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Jan 06
2006

Building Your Image

Posted by: Steve Marr

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Bill and Becky operated a bakery and sandwich shop called Wholegrain Bakery. Customers lined up early each morning to purchase bagels, muffins, croissants, bread, and other goodies, but the bakery's highly profitable specialty items outstanding cakes and desserts didn't sell very well.

 

Although they produced great products, Bill and Becky neglected to build the bakery's image around their premium, high-quality items. Casual customers perceived the shop as an average bakery rather than as a purveyor of top-flight desserts. Why?


First, the owners presented their company as an old-fashioned corner bakery. Their window displays and signage were neat but simple, not conveying an upscale image. Inside, the counters and display cases were filled with an abundance of baked goods, but the high-end desserts were jammed in alongside the breads and rolls. A sign listing the daily specials was handwritten. The staff were neatly dressed but without a uniform appearance.


"Man looks at the outward appearance, but the Lord looks at the heart?" (1 Samuel 16:7, NIV). Unfortunately, if the outward appearance of a business doesn't clearly communicate a company's unique strengths, customers may not understand everything the company has to offer. Bill and Becky did a good job of merchandising their everyday items, but they failed to capitalize on the potential of their high-margin desserts.


The first step in building your company's image is to clearly understand your key competitive advantage in the marketplace, and then to craft your image around that advantage. For example, Wholegrain Bakery had several competitors for bagels and bread, but these other shops couldn't match the bakery's array of high-quality dessert items.


When Bill and Becky invested in an image makeover, they began to concentrate on merchandising their upscale dessert items, while still maintaining their inventory of basic baked goods. First, they repainted the exterior of the building and added new signs that replaced the corner bakery image with a more upscale, high-quality feel. Next, they replaced the old tables and chairs with some sharp-looking new furniture. They then rearranged the display cases to more effectively showcase the desserts. To create room, they kept all the extra bread, rolls, and bagels in the back until needed. The result was a sharp increase in the sale of desserts!


Creating an image for your company is only the first step, however; you must also support and maintain your image through your actions. Here is a key equation to keep in mind: Customer expectations minus the reality they experience equals customer disappointment. Make sure that the image you present to your customers is accurate. When I was shopping for window blinds recently, I was drawn to a local store that advertised, We beat all prices by 20 percent. However, the quote I received from this company was the same as from other stores. As a result, the discount store lost all credibility with me. Once you have determined what your image should be, you must strive to deliver that image to your customers. Heed the wise words of King Solomon, who wrote, Put away from you a deceitful mouth? (Proverbs 4:24, NASB).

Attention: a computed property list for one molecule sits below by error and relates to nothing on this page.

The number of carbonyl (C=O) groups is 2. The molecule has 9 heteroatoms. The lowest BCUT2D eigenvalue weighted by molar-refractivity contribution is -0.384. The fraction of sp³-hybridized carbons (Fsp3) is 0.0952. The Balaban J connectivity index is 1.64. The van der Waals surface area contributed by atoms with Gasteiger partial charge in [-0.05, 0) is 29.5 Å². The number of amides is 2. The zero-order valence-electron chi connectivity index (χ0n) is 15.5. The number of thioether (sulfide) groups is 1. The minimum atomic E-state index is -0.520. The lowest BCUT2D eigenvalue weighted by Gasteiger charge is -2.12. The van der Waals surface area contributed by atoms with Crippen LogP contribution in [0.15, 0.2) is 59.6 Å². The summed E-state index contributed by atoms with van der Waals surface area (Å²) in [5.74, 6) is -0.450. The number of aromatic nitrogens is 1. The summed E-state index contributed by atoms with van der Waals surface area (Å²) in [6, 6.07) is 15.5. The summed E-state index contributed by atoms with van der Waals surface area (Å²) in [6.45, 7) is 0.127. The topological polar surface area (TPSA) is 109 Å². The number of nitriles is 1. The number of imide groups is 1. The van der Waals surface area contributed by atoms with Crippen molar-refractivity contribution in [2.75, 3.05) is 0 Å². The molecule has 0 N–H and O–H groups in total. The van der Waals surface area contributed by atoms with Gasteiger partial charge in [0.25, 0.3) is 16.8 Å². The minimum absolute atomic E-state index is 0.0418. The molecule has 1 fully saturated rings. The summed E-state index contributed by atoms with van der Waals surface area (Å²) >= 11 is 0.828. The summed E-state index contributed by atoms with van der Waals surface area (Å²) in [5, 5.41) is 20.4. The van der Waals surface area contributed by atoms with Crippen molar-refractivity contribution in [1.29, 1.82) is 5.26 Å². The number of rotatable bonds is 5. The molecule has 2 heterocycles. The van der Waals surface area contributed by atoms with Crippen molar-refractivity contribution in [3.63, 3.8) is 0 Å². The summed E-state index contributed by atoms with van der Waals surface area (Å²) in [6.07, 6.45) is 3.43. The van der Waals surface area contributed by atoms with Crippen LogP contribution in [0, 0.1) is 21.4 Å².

Upscale isn't necessarily the best image for every business. The point is to make sure that your image accurately reflects your company's unique strengths. For example, a nearby vacuum repair business that offers great repair service and used vacuums operates out of a small shop cluttered with merchandise, and customers can see the repair staff fixing machines. This folksy setup conveys the company's signature strengths: reliable repair service and low-cost vacuums. Or consider Sam's Club and Costco: Their concrete floors and merchandise piled high to the ceiling reinforces the idea that you are getting warehouse-style bargains.


Some business owners mistakenly believe that advertising creates their company's image. Instead, I believe that a company's advertising should highlight the image the owners have defined for their business and what they deliver to their customers.


Take a step back. Determine your company’s key advantage in the marketplace. Then determine whether your current image fits that advantage. Are you effectively highlighting your key benefits? If not, identify three steps you can take to hit the mark. If you determine that your operation is out of step with your image, make the commitment to either align your image with your operation, or make changes in your operation to match your image.

Steve Marr, Your Christian Business Coach

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